…as a bryd that retorneth agayn to his owene nest.
The above quote indicates that even in Chaucer’s day, people noted the tenacity with which chickens will return to their roost at night. The phenomenon has even been studied scientifically, with the study authors noting “When perches were not accessible, the hens showed signs of frustration and/or increased exploration.”
Our layers’ roosting houses were moved in small increments a few times from March through June. In July we finally had the opportunity to move the houses 150 feet away. We thought it would be close enough that the chickens would see the roosts and adapt to the new spot.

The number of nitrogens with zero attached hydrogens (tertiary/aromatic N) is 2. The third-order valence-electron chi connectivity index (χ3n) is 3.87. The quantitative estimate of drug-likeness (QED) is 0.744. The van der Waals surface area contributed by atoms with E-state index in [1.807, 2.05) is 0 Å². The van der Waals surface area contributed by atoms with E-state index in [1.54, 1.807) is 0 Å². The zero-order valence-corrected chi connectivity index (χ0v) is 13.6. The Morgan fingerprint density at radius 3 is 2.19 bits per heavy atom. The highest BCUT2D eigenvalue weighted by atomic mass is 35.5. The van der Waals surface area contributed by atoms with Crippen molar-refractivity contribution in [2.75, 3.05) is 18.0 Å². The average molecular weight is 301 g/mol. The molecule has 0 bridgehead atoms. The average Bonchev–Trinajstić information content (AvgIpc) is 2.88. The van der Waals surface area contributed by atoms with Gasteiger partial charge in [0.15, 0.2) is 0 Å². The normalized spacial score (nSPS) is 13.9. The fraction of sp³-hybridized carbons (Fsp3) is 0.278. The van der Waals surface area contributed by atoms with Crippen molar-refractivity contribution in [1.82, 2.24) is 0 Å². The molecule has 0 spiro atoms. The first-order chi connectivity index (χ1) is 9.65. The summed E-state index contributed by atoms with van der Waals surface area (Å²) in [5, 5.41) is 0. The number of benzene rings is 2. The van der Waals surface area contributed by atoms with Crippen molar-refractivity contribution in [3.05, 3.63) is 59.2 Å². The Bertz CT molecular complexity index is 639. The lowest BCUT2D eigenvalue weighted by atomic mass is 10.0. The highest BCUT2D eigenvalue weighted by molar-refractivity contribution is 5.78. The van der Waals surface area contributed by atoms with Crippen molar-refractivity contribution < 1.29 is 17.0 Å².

Alas, it was not.
We realized several days after the move the the chickens were assembling at their old roosting spot, which was outside the new boundary of our livestock guardian animal. One of the indicators that something was up was that our egg production seemed to go way down. In reality the chickens were laying in more odd places because the nest boxes were also moved.
We ended up moving the roost houses within 30 feet of their old location, with an absolute clear line of sight, and with a little help the chickens were able to re-orient themselves back to safety.
Such are the trials of chicken farmers when they fight a bird’s natural instincts.